Niagara Gazette — A Niagara Falls organization working to educate, rehabilitate neighborhoods and provide affordable housing is growing quickly.
Jim Haid, the coordinator for the Isaiah 61 Project, said his group should be finished restoring a Whitney Avenue home the organization bought from the city by January and is looking to get started on other houses around the city during the Niagara Falls Planning Board’s meeting Wednesday evening.
“Our hope is to take more of these houses and do the same,” Haid said.
The planning board voted unanimously to approve six houses to come off the city’s long list of abandoned properties and sold to the not-for-profit for $500 each.
Haid and his agency will not take deed to all the houses at once, but will instead ask city council for approval to buy the houses one at a time until they have a better understanding of how quickly they will be able to complete each rehabilitation. But, with the houses already approved by the planning board, the organization has one less hurdle to pass in taking deed to each house.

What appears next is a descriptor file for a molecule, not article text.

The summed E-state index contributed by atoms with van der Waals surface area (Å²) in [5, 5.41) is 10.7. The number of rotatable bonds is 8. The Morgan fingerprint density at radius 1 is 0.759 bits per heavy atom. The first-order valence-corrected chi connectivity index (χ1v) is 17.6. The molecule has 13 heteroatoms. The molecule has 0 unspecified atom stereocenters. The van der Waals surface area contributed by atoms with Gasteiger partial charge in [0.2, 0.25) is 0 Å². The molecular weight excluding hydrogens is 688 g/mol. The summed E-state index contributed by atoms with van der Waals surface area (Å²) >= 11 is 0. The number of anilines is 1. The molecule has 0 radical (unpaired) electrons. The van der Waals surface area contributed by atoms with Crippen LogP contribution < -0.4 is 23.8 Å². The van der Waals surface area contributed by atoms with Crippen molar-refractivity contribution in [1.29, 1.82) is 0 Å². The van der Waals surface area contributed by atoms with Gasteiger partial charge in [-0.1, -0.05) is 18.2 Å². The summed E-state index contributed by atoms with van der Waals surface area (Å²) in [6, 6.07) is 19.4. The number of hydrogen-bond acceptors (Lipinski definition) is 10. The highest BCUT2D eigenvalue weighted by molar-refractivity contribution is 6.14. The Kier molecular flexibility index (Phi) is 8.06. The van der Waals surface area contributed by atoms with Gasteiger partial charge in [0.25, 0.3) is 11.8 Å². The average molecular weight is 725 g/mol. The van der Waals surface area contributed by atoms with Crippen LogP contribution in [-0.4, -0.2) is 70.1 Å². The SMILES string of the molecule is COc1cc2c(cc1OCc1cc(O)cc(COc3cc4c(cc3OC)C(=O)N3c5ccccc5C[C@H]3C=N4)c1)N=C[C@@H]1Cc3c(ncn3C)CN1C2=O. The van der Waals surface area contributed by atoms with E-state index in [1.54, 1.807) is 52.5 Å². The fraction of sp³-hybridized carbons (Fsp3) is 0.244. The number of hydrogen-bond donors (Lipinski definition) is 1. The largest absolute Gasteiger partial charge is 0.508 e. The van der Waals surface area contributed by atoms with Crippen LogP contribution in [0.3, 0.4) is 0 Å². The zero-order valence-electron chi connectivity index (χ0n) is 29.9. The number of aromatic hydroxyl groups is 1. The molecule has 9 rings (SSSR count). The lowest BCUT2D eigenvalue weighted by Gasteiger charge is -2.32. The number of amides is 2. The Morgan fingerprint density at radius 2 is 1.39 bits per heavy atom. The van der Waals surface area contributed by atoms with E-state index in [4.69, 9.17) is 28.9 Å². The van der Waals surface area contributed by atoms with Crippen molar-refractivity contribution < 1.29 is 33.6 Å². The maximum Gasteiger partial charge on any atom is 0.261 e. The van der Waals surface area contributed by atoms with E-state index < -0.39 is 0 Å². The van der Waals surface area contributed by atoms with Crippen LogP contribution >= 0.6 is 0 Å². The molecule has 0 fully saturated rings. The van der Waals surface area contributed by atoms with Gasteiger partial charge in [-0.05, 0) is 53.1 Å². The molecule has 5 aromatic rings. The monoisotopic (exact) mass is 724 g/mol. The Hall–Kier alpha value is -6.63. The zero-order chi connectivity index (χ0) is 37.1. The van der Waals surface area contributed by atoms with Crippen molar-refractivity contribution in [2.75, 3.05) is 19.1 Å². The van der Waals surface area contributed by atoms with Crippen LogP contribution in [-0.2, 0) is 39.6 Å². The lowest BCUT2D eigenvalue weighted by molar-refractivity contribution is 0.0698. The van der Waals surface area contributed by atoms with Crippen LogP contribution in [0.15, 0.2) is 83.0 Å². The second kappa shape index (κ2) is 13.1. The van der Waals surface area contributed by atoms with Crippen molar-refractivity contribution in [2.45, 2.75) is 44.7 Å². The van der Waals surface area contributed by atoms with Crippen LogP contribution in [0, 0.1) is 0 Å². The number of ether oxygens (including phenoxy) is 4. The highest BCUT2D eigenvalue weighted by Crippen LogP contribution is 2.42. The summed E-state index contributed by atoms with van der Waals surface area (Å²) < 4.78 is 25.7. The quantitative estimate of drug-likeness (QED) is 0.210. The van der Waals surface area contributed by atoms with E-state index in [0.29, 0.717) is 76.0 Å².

“We’re hoping to continue to do this for the city, really at no cost to the city,” Haid said.
The Isaiah 61 Project buys city-owned houses and uses them to train underemployed and unemployed city residents in skilled labor in conjunction with Orleans Niagara BOCES. Students earn program certificates as they work with an instructor and volunteer contractors to repair the houses. Upon completion, the organization offers the house at a reasonable price and coordinates a low-interest loan for low- and moderate-income applicants.
Haid said the program has attracted many interested parties — students, foundations, volunteers — and there is enough support to move quickly on the next house. There are 10 students enrolled for next semester’s class.
“We have more students who want to be involved in the program,” Haid said. “Bu we need more teachers and we actually need more houses.”